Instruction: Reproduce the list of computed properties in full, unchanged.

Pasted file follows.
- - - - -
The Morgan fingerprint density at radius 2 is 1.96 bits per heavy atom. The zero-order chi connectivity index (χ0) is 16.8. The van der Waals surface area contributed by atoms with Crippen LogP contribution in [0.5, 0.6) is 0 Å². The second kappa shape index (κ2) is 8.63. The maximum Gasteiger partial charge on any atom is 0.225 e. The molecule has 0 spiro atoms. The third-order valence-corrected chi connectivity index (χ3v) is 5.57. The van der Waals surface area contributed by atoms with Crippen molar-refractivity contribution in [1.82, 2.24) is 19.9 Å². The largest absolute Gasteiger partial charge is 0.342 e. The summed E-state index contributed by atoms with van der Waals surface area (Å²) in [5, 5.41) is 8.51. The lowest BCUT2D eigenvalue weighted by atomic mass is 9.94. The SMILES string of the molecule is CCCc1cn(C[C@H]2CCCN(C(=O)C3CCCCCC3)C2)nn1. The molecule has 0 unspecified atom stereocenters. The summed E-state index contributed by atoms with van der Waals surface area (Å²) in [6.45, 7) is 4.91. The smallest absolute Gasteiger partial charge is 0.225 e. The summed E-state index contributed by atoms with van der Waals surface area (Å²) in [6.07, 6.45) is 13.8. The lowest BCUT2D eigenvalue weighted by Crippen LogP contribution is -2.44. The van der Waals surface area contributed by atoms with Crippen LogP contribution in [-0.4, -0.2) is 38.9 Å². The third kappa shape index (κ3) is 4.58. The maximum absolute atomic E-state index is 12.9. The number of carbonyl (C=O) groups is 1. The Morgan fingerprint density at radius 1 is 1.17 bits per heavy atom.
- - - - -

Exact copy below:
The Morgan fingerprint density at radius 2 is 1.96 bits per heavy atom. The zero-order chi connectivity index (χ0) is 16.8. The van der Waals surface area contributed by atoms with Crippen LogP contribution in [0.5, 0.6) is 0 Å². The second kappa shape index (κ2) is 8.63. The maximum Gasteiger partial charge on any atom is 0.225 e. The molecule has 0 spiro atoms. The third-order valence-corrected chi connectivity index (χ3v) is 5.57. The van der Waals surface area contributed by atoms with Crippen molar-refractivity contribution in [1.82, 2.24) is 19.9 Å². The largest absolute Gasteiger partial charge is 0.342 e. The summed E-state index contributed by atoms with van der Waals surface area (Å²) in [5, 5.41) is 8.51. The lowest BCUT2D eigenvalue weighted by atomic mass is 9.94. The SMILES string of the molecule is CCCc1cn(C[C@H]2CCCN(C(=O)C3CCCCCC3)C2)nn1. The molecule has 0 unspecified atom stereocenters. The summed E-state index contributed by atoms with van der Waals surface area (Å²) in [6.45, 7) is 4.91. The smallest absolute Gasteiger partial charge is 0.225 e. The summed E-state index contributed by atoms with van der Waals surface area (Å²) in [6.07, 6.45) is 13.8. The lowest BCUT2D eigenvalue weighted by Crippen LogP contribution is -2.44. The van der Waals surface area contributed by atoms with Crippen LogP contribution in [-0.4, -0.2) is 38.9 Å². The third kappa shape index (κ3) is 4.58. The maximum absolute atomic E-state index is 12.9. The number of carbonyl (C=O) groups is 1. The Morgan fingerprint density at radius 1 is 1.17 bits per heavy atom.